Unlike that legislation, which called for Fulton to receive $104 million that was to be distributed to its cities, the American Rescue Plan Act is providing $206.3 million to the county and a separate $331.7 million to the cities, including Atlanta, for a total of $538 million.

Fulton’s three entitlement cities – Atlanta ($178.4 million), Roswell ($12.6 million) and Sandy Springs ($16.3 million) – are getting $207 million combined, and the rest of the county’s cities will receive $124.7 million, Whitmore said, adding the county still has $45 million left in CARES Act funds.

In other COVID-related news, Fulton officials announced demographic data of the individuals receiving the vaccine at its sites. About 105,000 have gotten the vaccine at the county’s three mega-sites, and 418,000 shots have been administered overall at all Fulton locations, including pharmacies, doctor’s offices and retirement communities.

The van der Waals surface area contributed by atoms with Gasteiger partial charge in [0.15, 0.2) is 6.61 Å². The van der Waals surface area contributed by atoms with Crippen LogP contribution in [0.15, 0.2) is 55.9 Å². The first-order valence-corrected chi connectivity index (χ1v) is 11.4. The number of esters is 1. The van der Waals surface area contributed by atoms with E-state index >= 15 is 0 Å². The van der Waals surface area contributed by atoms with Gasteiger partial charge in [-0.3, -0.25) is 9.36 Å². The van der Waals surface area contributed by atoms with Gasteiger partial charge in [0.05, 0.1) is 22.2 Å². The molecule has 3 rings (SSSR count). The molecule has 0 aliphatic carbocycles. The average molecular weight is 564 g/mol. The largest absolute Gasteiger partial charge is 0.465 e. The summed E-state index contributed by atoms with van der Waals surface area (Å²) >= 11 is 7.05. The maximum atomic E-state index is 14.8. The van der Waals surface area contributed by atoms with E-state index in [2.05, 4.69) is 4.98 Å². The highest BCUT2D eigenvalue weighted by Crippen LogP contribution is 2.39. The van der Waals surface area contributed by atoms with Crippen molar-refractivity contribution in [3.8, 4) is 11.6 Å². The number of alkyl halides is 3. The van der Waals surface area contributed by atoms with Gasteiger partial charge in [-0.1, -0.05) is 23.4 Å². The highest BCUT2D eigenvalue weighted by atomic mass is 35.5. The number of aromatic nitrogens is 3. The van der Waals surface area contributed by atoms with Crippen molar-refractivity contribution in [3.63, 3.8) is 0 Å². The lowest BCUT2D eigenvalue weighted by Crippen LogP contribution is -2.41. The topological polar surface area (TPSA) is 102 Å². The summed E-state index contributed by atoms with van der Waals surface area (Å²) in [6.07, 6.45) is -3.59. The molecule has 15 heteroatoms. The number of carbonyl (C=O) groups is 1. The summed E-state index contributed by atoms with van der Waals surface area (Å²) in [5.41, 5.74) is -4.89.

According to a presentation document, among a group of 120,129 county residents who have gotten the vaccine at various sites, 70,598 are females and 48,866 are males, with 665 listed as unknown. Also, 61,392 were white, 29,325 were Black, 6,728 were Asian-American, 302 were native Hawaiian/Pacific islanders, 230 were American Indian/Alaska native, 11,405 were listed as unknown race and 10,747 were listed as other.

Though the “unknown” and “other” categories likely include Latinx residents, Roach and Dr. Lynn Paxton, Fulton’s district health director, said the county is reaching out to Hispanic communities to encourage them to get vaccinated. Fulton is also planning to open a bilingual vaccination site in Sandy Springs starting March 18.

Also, Matt Kallmyer, director of the Atlanta-Fulton County Emergency Management Agency, said he’s encouraged by the vaccine’s rollout, including the new Johnson & Johnson one, following delays caused by February snowstorms in Texas and other states. He added 226,000 vaccine dose appointments are being scheduled, the first time they can be set more than one week ahead of time.